Grocery giants have “bombarded” customers with inaccurate messages overstating the carbon footprint of meat, a trade body has said.
The National Sheep Association (NSA) claimed supermarkets were undermining Britain’s “sustainable food production” and creating “misinformed food choices”.
One culprit it pointed to was Sainsbury’s, which recently encouraged customers to eke out meals containing red meat with lentils.
“Make your next shepherd’s pie half lentil, half lamb for a dish that’s better for you and better for the planet,” the grocer advises.
Waitrose was also came in for criticism, having published in its magazine last month that “pork has a lower carbon footprint than beef or lamb”.
However, the retailer insisted that the sentence had been taken out of context from a “long and balanced article”.
“People are being bombarded with all sorts of messaging about how diets can help combat climate change,” NSA boss Phil Stocker said.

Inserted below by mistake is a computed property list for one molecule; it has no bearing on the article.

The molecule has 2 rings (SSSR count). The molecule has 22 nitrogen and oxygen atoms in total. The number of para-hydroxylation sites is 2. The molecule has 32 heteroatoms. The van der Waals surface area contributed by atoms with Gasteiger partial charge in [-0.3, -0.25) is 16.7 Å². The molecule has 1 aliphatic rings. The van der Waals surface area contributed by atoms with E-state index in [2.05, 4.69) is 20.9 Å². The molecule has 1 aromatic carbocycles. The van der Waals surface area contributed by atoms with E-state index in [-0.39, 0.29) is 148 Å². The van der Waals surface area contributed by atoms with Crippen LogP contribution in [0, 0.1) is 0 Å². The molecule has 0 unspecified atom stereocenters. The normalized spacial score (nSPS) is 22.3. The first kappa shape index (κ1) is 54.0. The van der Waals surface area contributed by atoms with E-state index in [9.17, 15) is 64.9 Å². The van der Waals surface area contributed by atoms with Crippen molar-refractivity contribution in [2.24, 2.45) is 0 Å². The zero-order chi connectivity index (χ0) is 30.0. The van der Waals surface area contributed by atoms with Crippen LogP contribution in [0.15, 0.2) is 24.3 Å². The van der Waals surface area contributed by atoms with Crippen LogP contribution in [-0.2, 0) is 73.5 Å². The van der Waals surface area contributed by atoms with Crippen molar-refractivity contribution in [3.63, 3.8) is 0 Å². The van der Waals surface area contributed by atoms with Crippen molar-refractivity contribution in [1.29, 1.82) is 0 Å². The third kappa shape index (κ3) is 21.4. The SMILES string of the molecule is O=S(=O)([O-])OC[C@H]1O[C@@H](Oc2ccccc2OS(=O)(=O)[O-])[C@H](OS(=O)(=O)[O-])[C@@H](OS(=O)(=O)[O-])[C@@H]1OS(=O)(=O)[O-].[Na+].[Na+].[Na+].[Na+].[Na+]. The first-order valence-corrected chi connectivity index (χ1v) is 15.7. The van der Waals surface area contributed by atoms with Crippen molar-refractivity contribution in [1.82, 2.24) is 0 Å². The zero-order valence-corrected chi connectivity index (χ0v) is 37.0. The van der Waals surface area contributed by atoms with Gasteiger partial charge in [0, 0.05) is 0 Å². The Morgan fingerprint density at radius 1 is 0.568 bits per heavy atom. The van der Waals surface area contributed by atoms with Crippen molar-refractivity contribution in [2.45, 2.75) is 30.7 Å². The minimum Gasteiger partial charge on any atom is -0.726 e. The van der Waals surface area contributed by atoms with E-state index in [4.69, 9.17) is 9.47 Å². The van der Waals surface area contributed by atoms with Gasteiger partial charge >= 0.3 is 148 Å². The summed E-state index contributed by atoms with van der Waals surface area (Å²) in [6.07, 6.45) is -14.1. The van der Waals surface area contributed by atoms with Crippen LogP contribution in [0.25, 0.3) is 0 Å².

“There is no doubt that the data being used to substantiate these messages is flawed.
“It is completely misleading not to reflect the true picture, we must be considering broader sustainability metrics.”
He added that the “overseas part of the carbon footprint often isn’t taken into account”.
While livestock contributes 14 per cent of all greenhouse gases globally, the NSA claimed this comes to just six per cent in Britain.
Transport has the highest emissions at 27 per cent, followed by energy supply at 21 per cent and business at 17 per cent.
Speaking to the Grocery Gazette last month, the British Meat Processors Association (BMPA) noted that British producers had a “much lower environmental footprint” than others.
“Agriculture and food can be part of the solution, but it mustn’t be the scapegoat,” Stocker said.
A Sainsbury’s spokesperson said: “Our Helping Everyone Eat Better campaign is designed to support a balanced diet, in line with the government’s Eat Well Guide.
“This does not suggest that people should eliminate meat from their diets.”
A Waitrose spokesperson said: “The line being referenced is not part of a marketing campaign but a single sentence in a long and balanced article about pork.
“We also regularly promote other protein sources that we sell.”